This isn't a post about my favourite Python libraries (iPython and Jupyter, pipx). Instead, I want to talk about cool Python libraries I've been hearing about, and want to try out
In no particular order:
The BeeWare Tools:
I have been aware of BeeWare tools for a long time, but only recently have I've been hearing of people using them in real projects (mainly in forums).
BeeWare tools allow you to create cross-platform GUI apps you can run everywhere, from Windows to Android to iPhones.
My PyQt GUI blog is one of my most popular ones, which means many people have this need; and while PyQt does build cross platform tools, it isn't an easy tool to get started with, and I'm not sure you can build phone apps with it (at least not without a lot of work).
BeeWare tools, at least from what I've seen, make this process easy.
I'd like to build a non-toy app using Python and BeeWare and actually deploy it on a phone.
Update and warning about the Beeware libraries, from reddit user czaki:
The problem is that their application build environment does not contain all required libraries and if you try to run such applimage on one of the last releases it fails with information that some of the required libraries are not available.
If you go working configuration for briefcase you will try not touch it (most often after update of briefcase everything stop working). They do not support standard method of doing something in python world (you need to put requirements in special section in pyproject.tom, cannot use requirements.txt, you need to manually assign version, cannot use this from setp.cfg or use setuptools_scp, etc) which introduce many of obsolete and dummy steps of maintenance.
You may get it working from your case, but it may happen that accidentally, when you change something in your program it will stop working without proper error message.
And if I good remember there is no simple way to sign such application to start if without warning about untrusted source.
So it looks like Beeware isn't ready for primetime, though you can try it for simple hobby projects.
Not named for the Hindu God of Death, rather Shiv in American slang means a small knife, usually handmade, in prisons.
I've talked about this before, but Python packaging sucks. It's very hard to distribute Python code, especially for end users. There are many ways around this, including converting Python code to an executable. There are dozens of options, each with their own gotchas.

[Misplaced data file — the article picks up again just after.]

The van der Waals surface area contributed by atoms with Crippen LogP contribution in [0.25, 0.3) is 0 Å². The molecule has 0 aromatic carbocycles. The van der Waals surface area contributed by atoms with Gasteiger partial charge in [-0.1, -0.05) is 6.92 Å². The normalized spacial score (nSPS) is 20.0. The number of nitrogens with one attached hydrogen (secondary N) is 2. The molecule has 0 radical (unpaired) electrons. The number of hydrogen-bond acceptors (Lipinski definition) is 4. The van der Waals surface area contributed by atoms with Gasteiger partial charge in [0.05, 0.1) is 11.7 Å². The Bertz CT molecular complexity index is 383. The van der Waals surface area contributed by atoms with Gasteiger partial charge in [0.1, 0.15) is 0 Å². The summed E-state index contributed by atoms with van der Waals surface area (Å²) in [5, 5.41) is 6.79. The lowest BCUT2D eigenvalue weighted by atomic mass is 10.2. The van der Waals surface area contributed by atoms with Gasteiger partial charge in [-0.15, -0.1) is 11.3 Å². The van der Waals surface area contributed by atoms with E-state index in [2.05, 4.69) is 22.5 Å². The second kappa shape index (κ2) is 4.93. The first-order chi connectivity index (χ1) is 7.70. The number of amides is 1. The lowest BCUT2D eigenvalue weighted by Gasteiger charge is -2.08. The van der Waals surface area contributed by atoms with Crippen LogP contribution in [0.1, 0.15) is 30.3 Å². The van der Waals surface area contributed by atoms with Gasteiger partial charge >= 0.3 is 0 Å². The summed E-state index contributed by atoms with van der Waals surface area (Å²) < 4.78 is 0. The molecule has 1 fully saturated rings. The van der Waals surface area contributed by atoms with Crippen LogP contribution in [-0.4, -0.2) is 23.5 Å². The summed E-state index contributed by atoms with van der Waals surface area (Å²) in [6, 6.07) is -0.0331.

shiv is a tool I've been hearing good things about. It basically zips up your python execution environment, so the final user gets (very roughly) the environment you tested your code in. It also saves you messing with the system python environment.
Related to the above, one major issue in sharing your code via virtual environments: in your pip file, you can lock your library versions, but not the dependencies. This can lead to a situation where people might get different versions of dependencies based on which order they installed the libraries. And this can cause issues if different libraries have different bugs.
These types of bugs are very to debug, as they will depend on the system where code is running.
Poetry aims to fix this problem by pinning the versions of all dependencies as well. But Poetry is more than that. You can use it to create virtual environments, install libraries etc. And it's very useful if you are creating libraries for distribution (via pip, for example).
Poetry is a complete tool for managing environments, installing libraries, sharing your code with others, creating pip packages etc.
Why poetry (instead of related tools)? Because after looking at comments on Reddit/Hacker News for the last 2-3 years, Poetry keeps getting recommended; which means it is working for many people.
I just recently heard about DoIt, as a replacement for make files. DoIt lets you run any commands (build, test, copy), but everything is written in Python and so very flexible. If you've ever tried to work with a complex Makefile, you know how painful trying to force complex logic in Makefiles syntax is. Python is infinitely easier to work with.
You don't even need to replace makefiles, doit can call make for you.
Another use case for doit, as described in the official docs, replace complex commands with one short one. So something like:
aws s3 sync _built/html s3://buck/et --exclude "*" --include "*.html"
can be replaced by:
This is one of the tools I want to try, to create commands for some of the boring/repeated things I do everyday.
Textual and Rich
Textual is a TUI (Text User Interface) written with rich. While the libraries are independent, they were written by the same author, and I'd like to play with both.
Rich allows you to print colourful rich text on the commandline
Textual is a beautiful TUI app-building library
TUIs are not as popular as GUI or web based UI, but they are very popular in the coder/devops/sysadmin segment, or anyone who works on the commandline a lot.
Reddit user python_rocks recommend Dear PyGui
I had heard of PyGui, but mistakenly assumed you needed a GPU for it. But from what I'm hearing, it'll work fine on a normal laptop.
It is cross-platform, fast and easy to use, so will certainly be on my list.
What are your favourites? Anything cool I should know about / try? Let me know
(or discuss on Reddit here: https://old.reddit.com/r/Python/comments/s727d5/cool_python_libraries_i_want_to_try_in_2022/)